With each surgery, Mia's appearance changes, which can be very difficult for her family to deal with.
"You need a network for support because it's very emotional and it's just hard to watch your child suffer so much, and just subtle things that people don't even think about," Jase said. "Every time she has surgery it changes the way she looks and most people from the outside looking in think 'Oh that's great,' but for the parents that's pretty traumatic, because you get used to the way your child is and when that is altered it can just become very frustrating to deal with."
While Mia has recovered from the invasive surgery, she continues to wear headgear at night and sees an orthodontist in Dallas every six weeks for a checkup.
"We're just going to try to enjoy life and let her do her gymnastics, competition cheer and be a kid, and live a normal life for a while," Missy said. "We take it little by little."
The Robertsons also started a website, MiaMoo.org, which serves as a resource for parents whose children are born with the condition.
"We tried to accumulate as much of the good information that's out there, and helpful information onto that site," Missy said. "Knowledge is power so we want to make sure that the parents are informed enough so that they can make the decision that fits best for them and their child."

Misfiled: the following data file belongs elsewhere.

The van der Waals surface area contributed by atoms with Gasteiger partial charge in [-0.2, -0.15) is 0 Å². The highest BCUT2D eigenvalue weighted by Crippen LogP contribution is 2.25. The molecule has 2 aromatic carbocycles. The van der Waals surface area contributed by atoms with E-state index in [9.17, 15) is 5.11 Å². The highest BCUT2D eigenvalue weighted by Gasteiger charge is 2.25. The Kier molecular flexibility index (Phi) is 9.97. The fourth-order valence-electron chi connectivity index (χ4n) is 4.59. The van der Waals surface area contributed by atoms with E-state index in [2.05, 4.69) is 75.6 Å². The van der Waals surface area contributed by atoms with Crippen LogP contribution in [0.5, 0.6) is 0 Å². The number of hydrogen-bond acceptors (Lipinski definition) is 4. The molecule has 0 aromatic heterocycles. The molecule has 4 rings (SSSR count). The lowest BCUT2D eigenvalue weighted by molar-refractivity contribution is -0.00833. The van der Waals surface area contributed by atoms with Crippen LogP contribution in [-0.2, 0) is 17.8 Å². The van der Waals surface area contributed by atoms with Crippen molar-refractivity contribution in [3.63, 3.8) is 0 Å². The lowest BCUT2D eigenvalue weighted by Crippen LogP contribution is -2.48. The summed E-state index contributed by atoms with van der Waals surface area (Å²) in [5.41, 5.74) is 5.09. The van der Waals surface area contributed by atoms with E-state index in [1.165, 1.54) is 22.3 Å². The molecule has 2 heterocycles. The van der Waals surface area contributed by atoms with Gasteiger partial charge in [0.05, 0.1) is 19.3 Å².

The couple also started the Mia Moo Fund, a non-profit organization to help fund research for children with cleft lips and palates and minimize the financial situation of their families.
In an earlier interview, Missy said she could relate to the stress because when Mia was born, she and husband Jase were living paycheck to paycheck and she was working as well and trying to make ends meet.
"The best doctor for her, we felt, was four and a half hours away, and they didn't take our insurance so we decided to take a leap of faith and do what we thought was best for our child regardless of the money, and it was very stressful for a few years trying to pay off that debt. So we would like to alleviate that stress for these families," she explained.
Missy has written a new book titled "Blessed, Blessed ... Blessed," that documents some of the challenges the family has faced over the past few years.
"We overcame it but you know, we're all still on the journey," Missy said, "but we're making it and I think we've done a really good job in using the knowledge and information that we have."
The title of the new book stands for each of the couple's three children, with the ellipses "signifying a period of time in which the family had to deal with miscarriages, struggles to get pregnant, and Mia's diagnosis," according to Fox News.
"We have a strong commitment to our family, nobody's going anywhere," Missy said. "And Mia's just a wonderful human being despite having these challenges, so I'm hoping it will give people hope and encouragement that no matter what trial they're going through, if they'll take some of the aspects that I lay out in the book, and also some of the mistakes that we made that we're able to share, they can say 'OK, if they can do this, I can do this.'"